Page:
Brazil Matas de Minas is sourced from Fazenda Córrego da Limeira, located in Manhumirim, a municipality within the state of Minas Gerais, Brazil. The estate consists of 331 acres from which 261 acres are planted with coffee within the micro-region of Matas de Minas, which has received praise in recent years for the production of specialty coffee.
At Fazenda Córrego da Limeira, the coffee primarily dries in the sun on patios and then finished in mechanical dryers to ensure consistent moisture levels are reached. Fazenda Córrego da Limeira produces 3500 bags of coffee a year.
‘Awash River’ is a new naturally processed coffee from smallholder farmers serviced by the river Awash in the Yirgacheffe region of southern Ethiopia. These farmers rely on the great river and its many tributaries to cultivate coffee and sustain their communities.
The Yirgacheffe region has developed a reputation for some of the most sought-after coffees in the world. With the river Awash as a rich source of clean water, the combination of high altitude, fertile soils, and abundant sunshine provides ideal conditions for arabica coffee cultivation.
This coffee is naturally processed, whereby ripe coffee cherries are dried in the sun on raised African beds for around 12-15 days, depending on ambient conditions. This sun-drying process allows for sugars in the cherry pulp to transfer into the bean, presenting in the cup as complex fruit flavors. Raised beds provide airflow to facilitate a consistent drying process, though the cherries are also turned periodically to prevent mold and covered at night to protect from rain and moisture. Once the ideal moisture content is reached the dried cherries are rested in a cool environment before being hulled, graded and handpicked prior to export.
“THE CRADLE OF HUMANKIND (AND COFFEE)”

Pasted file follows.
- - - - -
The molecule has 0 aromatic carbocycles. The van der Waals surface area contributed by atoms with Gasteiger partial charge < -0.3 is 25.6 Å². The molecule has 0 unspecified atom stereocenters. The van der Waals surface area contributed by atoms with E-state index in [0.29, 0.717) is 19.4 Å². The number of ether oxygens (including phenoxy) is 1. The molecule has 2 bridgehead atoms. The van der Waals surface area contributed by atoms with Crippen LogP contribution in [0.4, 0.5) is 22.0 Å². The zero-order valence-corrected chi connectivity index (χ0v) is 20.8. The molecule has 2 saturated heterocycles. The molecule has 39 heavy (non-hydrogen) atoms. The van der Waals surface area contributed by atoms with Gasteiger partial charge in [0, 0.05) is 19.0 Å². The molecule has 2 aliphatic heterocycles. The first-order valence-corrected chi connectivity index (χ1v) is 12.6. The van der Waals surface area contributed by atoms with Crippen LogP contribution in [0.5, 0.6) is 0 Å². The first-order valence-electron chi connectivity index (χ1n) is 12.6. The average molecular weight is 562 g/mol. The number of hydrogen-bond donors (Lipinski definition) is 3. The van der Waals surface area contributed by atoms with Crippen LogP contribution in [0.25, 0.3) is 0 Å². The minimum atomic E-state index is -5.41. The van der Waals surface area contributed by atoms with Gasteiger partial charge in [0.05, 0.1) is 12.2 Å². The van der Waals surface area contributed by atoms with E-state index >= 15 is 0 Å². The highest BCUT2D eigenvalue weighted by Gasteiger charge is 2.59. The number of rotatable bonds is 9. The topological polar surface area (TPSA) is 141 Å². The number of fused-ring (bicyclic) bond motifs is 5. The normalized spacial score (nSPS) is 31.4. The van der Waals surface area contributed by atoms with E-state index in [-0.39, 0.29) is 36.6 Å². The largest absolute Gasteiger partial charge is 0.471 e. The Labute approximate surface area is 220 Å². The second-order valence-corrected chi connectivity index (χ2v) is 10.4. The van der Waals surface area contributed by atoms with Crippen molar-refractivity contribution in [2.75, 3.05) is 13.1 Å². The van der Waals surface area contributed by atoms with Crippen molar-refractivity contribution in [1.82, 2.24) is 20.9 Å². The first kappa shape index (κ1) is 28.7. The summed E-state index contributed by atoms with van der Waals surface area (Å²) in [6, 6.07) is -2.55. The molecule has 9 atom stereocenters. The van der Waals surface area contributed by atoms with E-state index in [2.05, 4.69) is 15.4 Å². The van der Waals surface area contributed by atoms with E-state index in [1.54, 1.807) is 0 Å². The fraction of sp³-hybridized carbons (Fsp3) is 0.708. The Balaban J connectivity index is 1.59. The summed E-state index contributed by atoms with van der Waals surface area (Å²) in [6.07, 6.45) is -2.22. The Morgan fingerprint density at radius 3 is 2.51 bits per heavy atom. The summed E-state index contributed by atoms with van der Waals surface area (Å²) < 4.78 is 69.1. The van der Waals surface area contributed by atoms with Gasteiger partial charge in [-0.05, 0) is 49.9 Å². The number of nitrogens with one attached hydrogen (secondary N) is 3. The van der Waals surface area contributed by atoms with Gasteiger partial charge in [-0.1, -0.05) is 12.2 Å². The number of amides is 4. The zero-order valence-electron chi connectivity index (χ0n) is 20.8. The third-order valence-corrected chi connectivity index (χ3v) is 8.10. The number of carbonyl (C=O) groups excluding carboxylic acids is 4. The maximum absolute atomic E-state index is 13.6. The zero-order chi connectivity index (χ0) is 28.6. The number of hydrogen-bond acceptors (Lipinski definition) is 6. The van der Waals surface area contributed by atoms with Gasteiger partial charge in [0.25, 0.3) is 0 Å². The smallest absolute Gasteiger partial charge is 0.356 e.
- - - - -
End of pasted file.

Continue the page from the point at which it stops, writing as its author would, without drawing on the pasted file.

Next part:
The Awash carves through almost 750 miles of Ethiopia’s great rift valley, providing a vital water source for millions. In fact, Archaeologists believe humans have lived along the river since the dawn of man. Known as “the cradle of humankind”, the middle Awash is to some of the most important archaeological discoveries in history, including perhaps the most famous hominid fossil ever found: “Lucy”.
In a poetic twist, Ethiopia is also the birthplace of the arabica coffee tree. As farmers began to harvest the wild forest trees of Southern Ethiopia they, in turn, began to cultivate them on their own land. Nevertheless, much of the coffee in Ethiopia still grows wild and is represented by thousands of different sub-varieties, many of which are cultivated by farmers throughout regions such as Yirgacheffe to this day.
This is a washed SHG micro-lot from producer Kellton Obed Urrutia and his farm Las Minas in the Celaque region of western Honduras.
Kellton Obed Urrutia Trejo is a 29-year-old farmer from Erandique district, in the state of Lempira in Western Honduras. Kellton is the son of coffee producers Saul Antonio and Ruth Arely, and as such as grew up learning ‘the ropes’ of farming: from agronomy to harvesting and processing. From a young age, he helped out in his spare time with activities like pulping, washing and drying. In 2008, Kellton graduated from high school at the Pompilio Ortega agricultural school in Macuelizo, Santa Barbara and in 2009 was offered a scholarship to study at Escuela Agricola Panamericana El Zamorano which he rejected to work as an agricultural instructor in the Salomon Sorto Zelaya technical institute in Santa Cruz, Lempira.
In 2010 Kellton left his teaching duties to work in potato & dairy farming on a small scale. His parents - being lifelong coffee farmers - weren’t too impressed with this move but supported him anyway. To encourage Kellton to rediscover coffee, his father loaned 1ha of land for coffee production which Kellton was able to pay back with the production. Since then Kellton has acquired more land and started to put his expertise to use with specialty coffee, re-discovering a love for the crop which formed the backdrop of his upbringing.
Harvesting is carried out selectively and by hand. Ripe cherries are mechanically pulped and fermented in concrete tanks for 12-16 hours depending on ambient conditions. After thorough washing, the parchment coffee is sun-dried on a concrete patio for 6-8 days (until the optimum moisture content is reached.) At this point, the coffee is rested in a clean, cool and dry environment before secondary processing (milling, grading, sorting).